State of his Affairs Proposed Marriage of his Daughter.

LoNDON, June 22, 1767.

My DEAR CHILD : Captain Falconer is arrived, and came yesterday to see me and bring my letters. I was extremely glad of yours, because I had none by the packet. It seems now as if I should stay here another winter, and therefore I must leave it to your judgment to act in the affair of our daughter's match as shall seem best. If you think it a suitable one, I suppose the sooner it is completed the better. In that case, I would advise that you do not make an expensive feasting wedding, but conduct everything with frugality and economy, which our circumstances now require to be observed in all our expenses. For, since my partnership with Mr. Hall has expired, a great source of our income is cut off; and, if I should lose the post-office, which, among the many changes here, is far from being unlikely, we should be reduced to our rents and interest of money for a subsistence, which will by no means afford the chargeable housekeeping and entertainments we have been used to.

For my own part, I live here as frugally as possible, not to be destitute of the comforts of life, making no dinners for anybody, and contenting myself with a single dish when I dine at home; and yet such is the dearness of living here in every article, that my expenses amaze me. I see, too, by the sums you have received in my absence, that yours are very great ; and I am very sensible that your situation naturally brings you a great many visitors, which occasions an expense not easily to be avoided, especially when one has been long in the practice and habit of it. But, when people's incomes are lessened, if they cannot proportionably lessen their outgoings, they must come to poverty. If we were young enough to begin business again, it might be another matter; but I doubt we are past it, and business not well managed ruins one faster than no business. In short, with frugality and prudent care we may subsist decently on what we have, and leave it entire to our children; but without such care we shall not be able to keep it together; it will melt away like butter in the sunshine, and we may live long enough to feel the miserable consequences of our indiscretion.

I know very little of the gentleman or his character, nor can I at this distance. I hope his expectations are not great of any fortune to be had with our daughter before our death. I can only say that, if he proves a good husband to her and a good

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[To MRs. DEBORAH FRANKLIN.]
State of his Affairs Proposed Marriage of his Daughter.

LoNDoN, June 22, 1767. Y DEAR CHILD : Captain Falconer is arrived, and came rday to see me and bring my letters. I was extremely glad ours, because I had none by the packet. It seems now as if ould stay here another winter, and therefore I must leave it our judgment to act in the affair of our daughter's match as |l seem best. If you think it a suitable one, I suppose the her it is completed the better. In that case, I would advise t you do not make an expensive feasting wedding, but conduct rything with frugality and economy, which our circumstances w require to be observed in all our expenses. For, since my rtnership with Mr. Hall has expired, a great source of our come is cut off; and, if I should lose the post-office, which, mong the many changes here, is far from being unlikely, we hould be reduced to our rents and interest of money for a subistence, which will by no means afford the chargeable houseceeping and entertainments we have been used to.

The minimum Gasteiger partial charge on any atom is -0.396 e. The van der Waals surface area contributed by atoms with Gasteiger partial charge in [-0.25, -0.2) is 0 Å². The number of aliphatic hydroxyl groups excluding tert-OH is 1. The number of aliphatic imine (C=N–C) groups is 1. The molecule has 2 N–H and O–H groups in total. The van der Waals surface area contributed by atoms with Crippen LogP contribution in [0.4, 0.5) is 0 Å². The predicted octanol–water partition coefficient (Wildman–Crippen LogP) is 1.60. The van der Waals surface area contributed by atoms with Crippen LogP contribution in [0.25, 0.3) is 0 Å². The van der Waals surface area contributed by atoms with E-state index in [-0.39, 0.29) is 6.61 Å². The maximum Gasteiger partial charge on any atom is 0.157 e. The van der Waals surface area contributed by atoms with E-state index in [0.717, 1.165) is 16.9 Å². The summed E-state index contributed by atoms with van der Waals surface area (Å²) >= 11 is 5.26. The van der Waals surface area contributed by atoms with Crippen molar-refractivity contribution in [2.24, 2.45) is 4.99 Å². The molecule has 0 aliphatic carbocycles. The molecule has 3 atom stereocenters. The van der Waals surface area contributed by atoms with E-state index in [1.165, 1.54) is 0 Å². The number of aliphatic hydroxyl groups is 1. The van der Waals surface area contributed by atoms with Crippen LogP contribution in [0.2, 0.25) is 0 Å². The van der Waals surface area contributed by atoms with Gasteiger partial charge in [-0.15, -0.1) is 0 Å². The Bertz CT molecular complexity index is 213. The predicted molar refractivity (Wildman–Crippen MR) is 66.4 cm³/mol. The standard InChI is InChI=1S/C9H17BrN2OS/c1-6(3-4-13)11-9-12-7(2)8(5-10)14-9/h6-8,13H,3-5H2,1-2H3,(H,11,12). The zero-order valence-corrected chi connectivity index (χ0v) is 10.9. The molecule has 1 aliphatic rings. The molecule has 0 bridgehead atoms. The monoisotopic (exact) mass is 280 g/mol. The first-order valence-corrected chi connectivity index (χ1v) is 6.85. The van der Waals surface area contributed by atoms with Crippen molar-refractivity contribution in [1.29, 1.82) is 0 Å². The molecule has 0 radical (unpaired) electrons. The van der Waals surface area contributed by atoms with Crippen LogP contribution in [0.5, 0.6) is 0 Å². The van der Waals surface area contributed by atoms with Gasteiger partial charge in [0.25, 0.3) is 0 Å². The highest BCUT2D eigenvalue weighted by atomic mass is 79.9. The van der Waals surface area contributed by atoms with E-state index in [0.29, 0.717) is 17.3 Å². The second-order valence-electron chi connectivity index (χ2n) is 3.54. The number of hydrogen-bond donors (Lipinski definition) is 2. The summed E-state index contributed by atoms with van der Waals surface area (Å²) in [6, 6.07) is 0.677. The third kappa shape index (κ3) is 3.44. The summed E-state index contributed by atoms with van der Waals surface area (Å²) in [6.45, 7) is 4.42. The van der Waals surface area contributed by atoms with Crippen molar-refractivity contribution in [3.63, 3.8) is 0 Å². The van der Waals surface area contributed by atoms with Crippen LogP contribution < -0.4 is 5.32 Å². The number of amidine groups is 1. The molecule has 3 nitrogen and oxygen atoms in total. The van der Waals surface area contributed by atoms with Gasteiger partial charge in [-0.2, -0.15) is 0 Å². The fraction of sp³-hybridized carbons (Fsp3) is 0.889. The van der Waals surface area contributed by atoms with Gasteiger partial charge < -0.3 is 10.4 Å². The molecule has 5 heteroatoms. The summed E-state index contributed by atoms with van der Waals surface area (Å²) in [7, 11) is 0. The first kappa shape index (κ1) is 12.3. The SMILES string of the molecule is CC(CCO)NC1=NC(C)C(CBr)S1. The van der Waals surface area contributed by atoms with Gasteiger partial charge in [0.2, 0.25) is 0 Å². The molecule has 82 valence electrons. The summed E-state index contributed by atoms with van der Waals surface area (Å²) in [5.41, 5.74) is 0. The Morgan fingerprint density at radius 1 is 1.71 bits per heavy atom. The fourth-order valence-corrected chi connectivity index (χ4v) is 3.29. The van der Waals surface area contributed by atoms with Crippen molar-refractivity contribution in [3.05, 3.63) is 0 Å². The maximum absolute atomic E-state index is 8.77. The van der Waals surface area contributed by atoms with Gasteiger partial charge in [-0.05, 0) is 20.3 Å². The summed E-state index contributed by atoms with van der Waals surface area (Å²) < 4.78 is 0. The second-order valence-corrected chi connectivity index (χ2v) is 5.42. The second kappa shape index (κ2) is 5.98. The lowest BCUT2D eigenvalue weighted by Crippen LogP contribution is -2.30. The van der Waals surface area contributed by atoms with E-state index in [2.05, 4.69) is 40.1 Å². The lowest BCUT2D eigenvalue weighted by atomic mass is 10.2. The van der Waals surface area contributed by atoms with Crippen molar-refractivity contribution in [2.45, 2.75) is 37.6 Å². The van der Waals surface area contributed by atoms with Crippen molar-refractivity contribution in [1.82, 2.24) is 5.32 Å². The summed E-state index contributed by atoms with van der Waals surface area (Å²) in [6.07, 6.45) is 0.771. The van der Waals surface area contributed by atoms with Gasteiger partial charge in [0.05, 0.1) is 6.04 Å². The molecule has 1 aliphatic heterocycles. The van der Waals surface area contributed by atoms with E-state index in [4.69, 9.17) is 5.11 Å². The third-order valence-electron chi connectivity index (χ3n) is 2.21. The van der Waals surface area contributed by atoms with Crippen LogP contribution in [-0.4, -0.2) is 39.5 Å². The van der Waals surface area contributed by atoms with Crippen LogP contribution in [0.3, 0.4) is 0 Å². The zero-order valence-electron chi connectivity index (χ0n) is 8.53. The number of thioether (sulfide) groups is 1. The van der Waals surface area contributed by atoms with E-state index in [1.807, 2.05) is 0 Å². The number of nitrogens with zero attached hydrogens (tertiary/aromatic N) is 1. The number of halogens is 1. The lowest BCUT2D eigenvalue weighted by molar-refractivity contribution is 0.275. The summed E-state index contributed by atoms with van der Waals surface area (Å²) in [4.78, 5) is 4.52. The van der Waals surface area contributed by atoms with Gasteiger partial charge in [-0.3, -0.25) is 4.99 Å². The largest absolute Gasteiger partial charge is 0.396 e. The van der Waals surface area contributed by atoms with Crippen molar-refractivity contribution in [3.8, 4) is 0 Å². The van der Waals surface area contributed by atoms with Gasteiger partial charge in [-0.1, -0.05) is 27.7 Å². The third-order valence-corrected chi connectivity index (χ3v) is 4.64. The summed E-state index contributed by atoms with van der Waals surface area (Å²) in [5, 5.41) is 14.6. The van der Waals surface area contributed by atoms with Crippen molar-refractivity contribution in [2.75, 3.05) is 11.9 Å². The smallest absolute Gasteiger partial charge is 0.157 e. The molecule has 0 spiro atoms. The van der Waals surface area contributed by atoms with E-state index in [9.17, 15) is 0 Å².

For my own part, I live here as frugally as possible, not to be destitute of the comforts of life, making no dinners for anybody, and contenting myself with a single dish when I dine at home; and yet such is the dearness of living here in every article, that my expenses amaze me. I see, too, by the sums you have received in my absence, that yours are very great; and I am very sensible that your situation naturally brings you a great many visitors, which occasions an expense not easily to be avoided, especially when one has been long in the practice and habit of it. But, when people's incomes are lessened, if they cannot proportionably lessen their outgoings, they must come to poverty. If we were young enough to begin business again, it might be another matter; but I doubt we are past it, and business not well managed ruins one faster than no business. In short, with frugality and prudent care we may subsist decently on what we have, and leave it entire to our children; but without such care we shall not be able to keep it together; it will melt away like butter in the sunshine, and we may live long

enough to feel the miserable consequences of our indiscretion. I know very little of the gentleman or his character, nor can I at this distance. I hope his expectations are not great of any fortune to be had with our daughter before our death. I can only say that, if he proves a good husband to her and a good